Home / Python / Predictive Modeling & Machine Learning / 204.2.6 Model Selection : Logistic Regression

# 204.2.6 Model Selection : Logistic Regression

We left some part of the post regarding goodness of fitness behind. We will cover them in this post and see if we can improve our model based on AIC and BIC.
We will also cover various methods used for model selection in a series dedicated to it.

### How to improve model

• By adding more independent variables?
• By deriving new variables from available set?
• By transforming variables ?
• By collecting more data?
• How do we choose best model from the list of fitted models with different parameters

### AIC and BIC

• AIC and BIC values are like adjusted R-squared values in linear regression
• Stand-alone model AIC has no real use, but if we are choosing between the models AIC really helps.
• Given a collection of models for the data, AIC estimates the quality of each model, relative to each of the other models
• If we are choosing between two models, a model with less AIC is preferred
• AIC is an estimate of the information lost when a given model is used to represent the process that generates the data
• AIC= -2ln(L)+ 2k
• L be the maximum value of the likelihood function for the model
• k is the number of independent variables
• BIC is a substitute to AIC with a slightly different formula. We will follow either AIC or BIC throughout our analysis

### Practice : Logistic Regression Model Selection

• Find AIC and BIC values for the first fiber bits model(m1)
• What are the top-2 impacting variables in fiber bits model?
• What are the least impacting variables in fiber bits model?
• Can we drop any of these variables and build a new model(m2)
• Can we add any new interaction and polynomial variables to increase the accuracy of the model?(m3)
• We have three models, what the best accuracy that you can expect on this data?
In [30]:
```#Find AIC and BIC values for the first fiber bits model(m2)

m1=sm.Logit(Fiber['active_cust'],Fiber[["income"]+['months_on_network']+['Num_complaints']+['number_plan_changes']+['relocated']+['monthly_bill']+['technical_issues_per_month']+['Speed_test_result']])
m1
m1.fit()

m1.fit().summary2()
```
```Optimization terminated successfully.
Current function value: 0.517172
Iterations 7
Optimization terminated successfully.
Current function value: 0.517172
Iterations 7
```
Out[30]:
 Model: Logit Pseudo R-squared: 0.240 Dependent Variable: active_cust AIC: 103450.4420 Date: 2016-10-16 14:35 BIC: 103526.5454 No. Observations: 100000 Log-Likelihood: -51717. Df Model: 7 LL-Null: -68074. Df Residuals: 99992 LLR p-value: 0.0000 Converged: 1.0000 Scale: 1.0000 No. Iterations: 7.0000
Coef. Std.Err. z P>|z| [0.025 0.975] 0.0000 0.0000 4.0973 0.0000 0.0000 0.0000 0.0150 0.0005 31.1715 0.0000 0.0141 0.0159 -1.7669 0.0271 -65.2837 0.0000 -1.8199 -1.7138 -0.1784 0.0075 -23.9093 0.0000 -0.1930 -0.1638 -3.0826 0.0404 -76.2589 0.0000 -3.1618 -3.0034 -0.0024 0.0002 -16.0138 0.0000 -0.0027 -0.0021 -0.4636 0.0072 -64.0101 0.0000 -0.4778 -0.4494 0.1094 0.0015 75.0729 0.0000 0.1065 0.1122
• What are the top-2 impacting variables in fiber bits model?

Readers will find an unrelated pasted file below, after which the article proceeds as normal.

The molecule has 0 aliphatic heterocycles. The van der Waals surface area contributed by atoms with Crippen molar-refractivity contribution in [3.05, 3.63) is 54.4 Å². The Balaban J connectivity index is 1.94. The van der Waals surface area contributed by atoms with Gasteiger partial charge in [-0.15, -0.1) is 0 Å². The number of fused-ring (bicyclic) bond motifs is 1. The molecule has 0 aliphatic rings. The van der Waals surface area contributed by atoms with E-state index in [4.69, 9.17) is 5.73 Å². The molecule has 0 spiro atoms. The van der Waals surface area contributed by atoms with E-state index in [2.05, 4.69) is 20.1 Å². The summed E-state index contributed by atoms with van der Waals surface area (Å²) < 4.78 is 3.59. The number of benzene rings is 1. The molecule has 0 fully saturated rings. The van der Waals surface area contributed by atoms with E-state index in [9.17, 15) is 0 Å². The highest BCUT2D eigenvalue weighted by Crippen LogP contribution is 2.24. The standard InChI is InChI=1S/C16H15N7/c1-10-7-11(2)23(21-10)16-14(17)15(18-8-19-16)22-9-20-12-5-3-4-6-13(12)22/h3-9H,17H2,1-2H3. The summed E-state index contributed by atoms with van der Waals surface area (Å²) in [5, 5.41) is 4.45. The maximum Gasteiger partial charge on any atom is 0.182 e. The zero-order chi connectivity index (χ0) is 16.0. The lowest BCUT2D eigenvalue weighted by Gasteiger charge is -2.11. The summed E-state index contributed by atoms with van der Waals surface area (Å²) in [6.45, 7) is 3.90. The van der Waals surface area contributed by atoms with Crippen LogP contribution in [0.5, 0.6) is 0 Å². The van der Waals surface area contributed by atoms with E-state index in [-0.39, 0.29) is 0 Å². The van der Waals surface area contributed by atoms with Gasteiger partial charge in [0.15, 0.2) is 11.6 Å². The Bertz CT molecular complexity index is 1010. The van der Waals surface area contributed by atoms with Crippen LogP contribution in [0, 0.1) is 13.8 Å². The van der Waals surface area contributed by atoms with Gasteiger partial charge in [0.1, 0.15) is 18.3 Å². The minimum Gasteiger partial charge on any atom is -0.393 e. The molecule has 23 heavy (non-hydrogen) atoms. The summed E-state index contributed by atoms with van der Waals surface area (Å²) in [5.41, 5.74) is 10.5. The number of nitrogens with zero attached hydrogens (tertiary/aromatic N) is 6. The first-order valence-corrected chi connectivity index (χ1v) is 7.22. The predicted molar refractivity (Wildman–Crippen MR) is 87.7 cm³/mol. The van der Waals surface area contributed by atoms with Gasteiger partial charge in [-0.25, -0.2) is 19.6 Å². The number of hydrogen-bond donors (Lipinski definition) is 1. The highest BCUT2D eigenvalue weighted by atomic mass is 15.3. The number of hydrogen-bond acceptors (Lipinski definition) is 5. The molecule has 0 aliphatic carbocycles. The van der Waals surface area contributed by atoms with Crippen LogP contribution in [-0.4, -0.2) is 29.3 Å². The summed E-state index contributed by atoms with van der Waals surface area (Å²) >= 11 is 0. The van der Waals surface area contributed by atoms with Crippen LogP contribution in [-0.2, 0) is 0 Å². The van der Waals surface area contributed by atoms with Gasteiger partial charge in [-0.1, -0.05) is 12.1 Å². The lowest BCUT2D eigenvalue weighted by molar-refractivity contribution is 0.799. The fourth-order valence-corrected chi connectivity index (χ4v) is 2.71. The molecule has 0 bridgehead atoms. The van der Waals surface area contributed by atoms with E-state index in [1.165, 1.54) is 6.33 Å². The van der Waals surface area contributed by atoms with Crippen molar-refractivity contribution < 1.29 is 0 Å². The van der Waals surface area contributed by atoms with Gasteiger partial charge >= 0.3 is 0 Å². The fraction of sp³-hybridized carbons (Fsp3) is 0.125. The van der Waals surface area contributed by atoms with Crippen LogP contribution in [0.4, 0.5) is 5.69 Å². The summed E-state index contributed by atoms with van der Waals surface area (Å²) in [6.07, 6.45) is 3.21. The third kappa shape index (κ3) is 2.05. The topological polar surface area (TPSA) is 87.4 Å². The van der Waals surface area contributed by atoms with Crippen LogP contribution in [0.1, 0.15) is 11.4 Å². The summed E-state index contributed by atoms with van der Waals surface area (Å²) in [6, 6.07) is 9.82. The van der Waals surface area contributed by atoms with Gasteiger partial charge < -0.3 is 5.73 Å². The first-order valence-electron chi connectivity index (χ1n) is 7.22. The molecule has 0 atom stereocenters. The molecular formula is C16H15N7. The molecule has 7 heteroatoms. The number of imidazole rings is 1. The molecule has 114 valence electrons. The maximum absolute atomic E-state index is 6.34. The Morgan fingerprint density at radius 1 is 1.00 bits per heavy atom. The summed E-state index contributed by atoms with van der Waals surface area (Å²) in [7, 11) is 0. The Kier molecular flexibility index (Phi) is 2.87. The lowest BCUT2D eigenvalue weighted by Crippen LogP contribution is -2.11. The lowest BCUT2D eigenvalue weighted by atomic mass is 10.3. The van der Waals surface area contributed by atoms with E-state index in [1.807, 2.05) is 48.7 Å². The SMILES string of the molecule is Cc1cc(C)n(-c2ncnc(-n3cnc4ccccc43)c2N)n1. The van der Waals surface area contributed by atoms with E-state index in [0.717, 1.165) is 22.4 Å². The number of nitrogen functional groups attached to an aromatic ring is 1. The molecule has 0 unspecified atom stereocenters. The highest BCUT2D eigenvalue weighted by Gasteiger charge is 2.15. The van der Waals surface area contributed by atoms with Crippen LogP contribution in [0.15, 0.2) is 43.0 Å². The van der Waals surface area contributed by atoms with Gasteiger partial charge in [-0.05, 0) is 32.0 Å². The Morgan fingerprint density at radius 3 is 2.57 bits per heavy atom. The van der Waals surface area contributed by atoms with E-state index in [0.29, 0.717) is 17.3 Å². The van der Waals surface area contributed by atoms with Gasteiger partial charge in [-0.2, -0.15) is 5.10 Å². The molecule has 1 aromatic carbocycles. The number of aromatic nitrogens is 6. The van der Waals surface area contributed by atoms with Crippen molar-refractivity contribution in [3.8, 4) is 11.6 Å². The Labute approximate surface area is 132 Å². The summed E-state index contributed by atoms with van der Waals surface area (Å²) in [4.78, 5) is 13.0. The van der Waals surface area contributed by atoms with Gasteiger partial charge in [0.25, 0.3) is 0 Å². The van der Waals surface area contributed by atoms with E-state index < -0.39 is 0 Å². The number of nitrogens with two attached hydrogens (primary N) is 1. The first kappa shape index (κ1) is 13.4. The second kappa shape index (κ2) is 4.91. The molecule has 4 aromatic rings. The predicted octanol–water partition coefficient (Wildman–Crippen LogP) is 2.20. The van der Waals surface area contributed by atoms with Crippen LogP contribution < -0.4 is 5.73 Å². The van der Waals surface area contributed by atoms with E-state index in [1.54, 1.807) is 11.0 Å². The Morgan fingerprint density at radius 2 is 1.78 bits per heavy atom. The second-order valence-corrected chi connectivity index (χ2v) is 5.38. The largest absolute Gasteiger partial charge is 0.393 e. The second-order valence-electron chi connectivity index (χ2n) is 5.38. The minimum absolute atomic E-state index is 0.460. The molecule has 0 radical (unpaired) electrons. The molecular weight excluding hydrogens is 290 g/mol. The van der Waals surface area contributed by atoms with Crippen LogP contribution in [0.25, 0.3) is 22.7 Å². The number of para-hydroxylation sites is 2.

• What are the least impacting variables in fiber bits model?
In [31]:
```m1.fit().summary()
```
```Optimization terminated successfully.
Current function value: 0.517172
Iterations 7
```
Out[31]:
Dep. Variable: No. Observations: active_cust 100000 Logit 99992 MLE 7 Sun, 16 Oct 2016 0.2403 14:35:52 -51717 True -68074 0
coef std err z P>|z| [95.0% Conf. Int.] 1.71e-05 4.17e-06 4.097 0.000 8.92e-06 2.53e-05 0.0150 0.000 31.172 0.000 0.014 0.016 -1.7669 0.027 -65.284 0.000 -1.820 -1.714 -0.1784 0.007 -23.909 0.000 -0.193 -0.164 -3.0826 0.040 -76.259 0.000 -3.162 -3.003 -0.0024 0.000 -16.014 0.000 -0.003 -0.002 -0.4636 0.007 -64.010 0.000 -0.478 -0.449 0.1094 0.001 75.073 0.000 0.107 0.112
• Can we drop any of these variables and build a new model(m2)
In [32]:
```#Income and Monthly Bill Dropped because those are the least impacting variables
m2=sm.Logit(Fiber['active_cust'],Fiber[['months_on_network']+['Num_complaints']+['number_plan_changes']+['relocated']+['technical_issues_per_month']+['Speed_test_result']])
m2
m2.fit()
m2.fit().summary()
m2.fit().summary2()
```
```Optimization terminated successfully.
Current function value: 0.518605
Iterations 7
Optimization terminated successfully.
Current function value: 0.518605
Iterations 7
Optimization terminated successfully.
Current function value: 0.518605
Iterations 7
```
Out[32]:
 Model: Logit Pseudo R-squared: 0.238 Dependent Variable: active_cust AIC: 103732.9794 Date: 2016-10-16 14:35 BIC: 103790.0570 No. Observations: 100000 Log-Likelihood: -51860. Df Model: 5 LL-Null: -68074. Df Residuals: 99994 LLR p-value: 0.0000 Converged: 1.0000 Scale: 1.0000 No. Iterations: 7.0000
Coef. Std.Err. z P>|z| [0.025 0.975] 0.0146 0.0005 30.8698 0.0000 0.0137 0.0155 -1.7621 0.0270 -65.2891 0.0000 -1.8150 -1.7092 -0.1765 0.0074 -23.7127 0.0000 -0.1910 -0.1619 -3.0800 0.0404 -76.1640 0.0000 -3.1592 -3.0007 -0.4762 0.0072 -66.1848 0.0000 -0.4903 -0.4621 0.1074 0.0014 74.5451 0.0000 0.1046 0.1102

## Conclusion: Logistic Regression

• Logistic Regression is the base of all classification algorithms
• A good understanding on logistic regression and goodness of fit measures will really help in understanding complex machine learning algorithms like neural networks and SVMs
• One has to be careful while selecting the model, all the goodness of fit measures are calculated on training data. We may have to do cross validation to get an idea on the test error.